Seven Unpublished Drawings by Wenceslaus Hollar

Seven Unpublished Drawings by Wenceslaus Hollar

Wenceslaus Hollar, born in 1607 in Prague, Bohemia, was an etcher. He left Prague in 1627, most likely because of Emperor Ferdinand II's edict requiring Bohemian nobility to convert to Catholicism. After leaving Prague, he worked for the engraver, Matthaus Merian in 1631. He was employed by Thomas Howard, the earl of Arundel and settled with them in Arundel House England. In 1644, he moved to Antwerp where he produced copies of paintings and drawings, and topographical and architectural prints. He returned to London in 1652 and worked for the publisher John Ogilby, providing illustrations for Ogliby’s Virgil and Aesop’s Fables. He also worked for the antiquary and herald Sir William Dugdale, creating illustrations for Antiquities of Warwickshire, History of St. Paul’s Cathedral and Monasticon Anglicanum. He started a large-scale map of London in 1660, but with the great fire in 1666, he made smaller maps and views depicting the damage. He died in England in 1677.

Seven Unpublished Drawings were engraved in the 17th century, the Stephen Powys Mark's London Map Collection example were photographed from the original drawing in the Pepysian Library by permission of the Master and Fellows of Magdalene College, Cambridge and published by The London Topographical Society on May 24, 1922.

Guide to Kensal Green Cemetery, Justyne, William

Guide to Kensal Green Cemetery

In the 19th century, there was a need for new cemeteries in London due to a population increase. In 1832, Parliament passed a bill that established the General Cemetery Company. Kensal Green Cemetery was founded in 1833 and was the first commercial cemetery in London. A competition was held for the design of the new cemetery, the winner was Henry Edward Kendall. Initially the cemetery was 55 acres, an additional 22 were added. John Griffith developed the scheme of the landscaping, the final designs were by Richard Forrest, and Hugh Ronalds excavated and planted the grounds. The Pere-Lachaise Cemetery in Paris done in 1804 and the writings of J.C. Loudon in his Encyclopaedia of Gardening and Gardeners Magazine influenced the design of the cemetery. After landscaping the cemetery, it became an attractive location for the wealthy to have their tombs.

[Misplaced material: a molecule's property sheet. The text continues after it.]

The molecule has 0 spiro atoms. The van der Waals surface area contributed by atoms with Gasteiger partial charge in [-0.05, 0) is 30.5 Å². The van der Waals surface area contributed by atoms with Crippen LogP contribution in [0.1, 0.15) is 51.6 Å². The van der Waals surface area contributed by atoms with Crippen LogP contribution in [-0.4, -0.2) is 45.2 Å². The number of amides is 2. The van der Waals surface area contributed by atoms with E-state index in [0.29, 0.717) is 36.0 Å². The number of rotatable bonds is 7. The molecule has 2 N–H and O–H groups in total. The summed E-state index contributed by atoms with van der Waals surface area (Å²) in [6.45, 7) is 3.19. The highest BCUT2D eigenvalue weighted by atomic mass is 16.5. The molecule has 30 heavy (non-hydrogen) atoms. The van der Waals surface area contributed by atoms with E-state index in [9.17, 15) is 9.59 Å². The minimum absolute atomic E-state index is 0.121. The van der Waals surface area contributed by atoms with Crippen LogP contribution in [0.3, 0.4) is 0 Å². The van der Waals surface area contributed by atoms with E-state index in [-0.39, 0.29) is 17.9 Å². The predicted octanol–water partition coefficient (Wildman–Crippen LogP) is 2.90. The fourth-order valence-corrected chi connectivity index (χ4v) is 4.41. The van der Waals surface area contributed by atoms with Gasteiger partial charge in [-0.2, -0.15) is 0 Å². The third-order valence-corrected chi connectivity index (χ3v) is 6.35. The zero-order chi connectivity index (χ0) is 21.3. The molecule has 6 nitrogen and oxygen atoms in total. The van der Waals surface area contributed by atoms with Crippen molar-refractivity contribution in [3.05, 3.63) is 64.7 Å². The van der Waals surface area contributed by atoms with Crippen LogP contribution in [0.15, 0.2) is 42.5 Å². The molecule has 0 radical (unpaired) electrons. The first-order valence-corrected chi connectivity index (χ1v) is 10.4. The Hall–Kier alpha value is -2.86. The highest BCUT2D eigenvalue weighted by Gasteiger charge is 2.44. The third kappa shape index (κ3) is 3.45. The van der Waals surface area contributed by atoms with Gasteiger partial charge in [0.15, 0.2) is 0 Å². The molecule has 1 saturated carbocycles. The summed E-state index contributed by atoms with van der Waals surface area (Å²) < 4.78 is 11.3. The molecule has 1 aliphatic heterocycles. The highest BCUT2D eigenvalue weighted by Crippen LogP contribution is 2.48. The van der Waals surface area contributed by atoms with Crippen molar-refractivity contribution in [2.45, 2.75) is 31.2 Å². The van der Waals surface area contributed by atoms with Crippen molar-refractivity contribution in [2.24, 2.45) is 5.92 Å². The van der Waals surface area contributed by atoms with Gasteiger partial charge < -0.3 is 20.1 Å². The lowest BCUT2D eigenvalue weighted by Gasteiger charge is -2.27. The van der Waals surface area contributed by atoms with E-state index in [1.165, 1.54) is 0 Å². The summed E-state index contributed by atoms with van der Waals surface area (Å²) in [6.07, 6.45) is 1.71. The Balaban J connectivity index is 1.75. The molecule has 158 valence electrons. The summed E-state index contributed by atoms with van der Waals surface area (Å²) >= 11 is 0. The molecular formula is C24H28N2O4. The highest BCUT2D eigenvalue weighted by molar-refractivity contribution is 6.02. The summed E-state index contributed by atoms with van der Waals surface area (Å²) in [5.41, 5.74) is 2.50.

Illustrations of the Public Buildings of London by J. Britton J.S.A. & A. Pugin

Illustrations of the Public Buildings of London

John Britton, born at Kington St. Michael in 1771, was an antiquary, topographer, editor, and author. He was apprenticed to a wine merchant and then after success as a writer, was commissioned to compile an account of Wiltshire. The Beauties of Wilshire (1801) was the first of a series of topographical books that became popular and formed a new class of literary works. In 1805, he began publishing his nine-volume Architectural Antiquities of Great Britain, followed by the fourteen volume Cathedral Antiquities of England. He was one of the leading advocates for the Neo-Gothic revival. After his death in 1857, the Wiltshire Archaeological and Natural History Society acquired his library of topographical and antiquarian books and manuscripts.

Augustus Welby Northmore Pugin, born in London in 1812, was an English architect and designer. His first job was with Rundell & Bridge goldsmiths. He also designed furniture and painted scenery for a theatre. He began a short-lived business producing Gothic carving and training masons in Medieval stonework. In 1839, he completed his first church, St. Mary’s at Uttoxeter. He built the Grange and St. Augustine’s in Kent, and his first domestic commission, Scarisbrick Hall in Lancashire. He designed several buildings in London including St. George’s Cathedral, St. Joseph’s Primary School, and worked on the Parliament buildings. His writings include Contrasts: or A Parallel Between the Noble Edifices of the Fourteenth and Fifteenth Centuries and Similar Buildings of the Present Day in 1936 and The True Principle of Pointed or Christian Architecture in 1841. He was the commissioner of Fine Arts for the Great Exhibition in 1851. He died in 1852.

Map from Illustrations of the Public Buildings of London Georeferenced File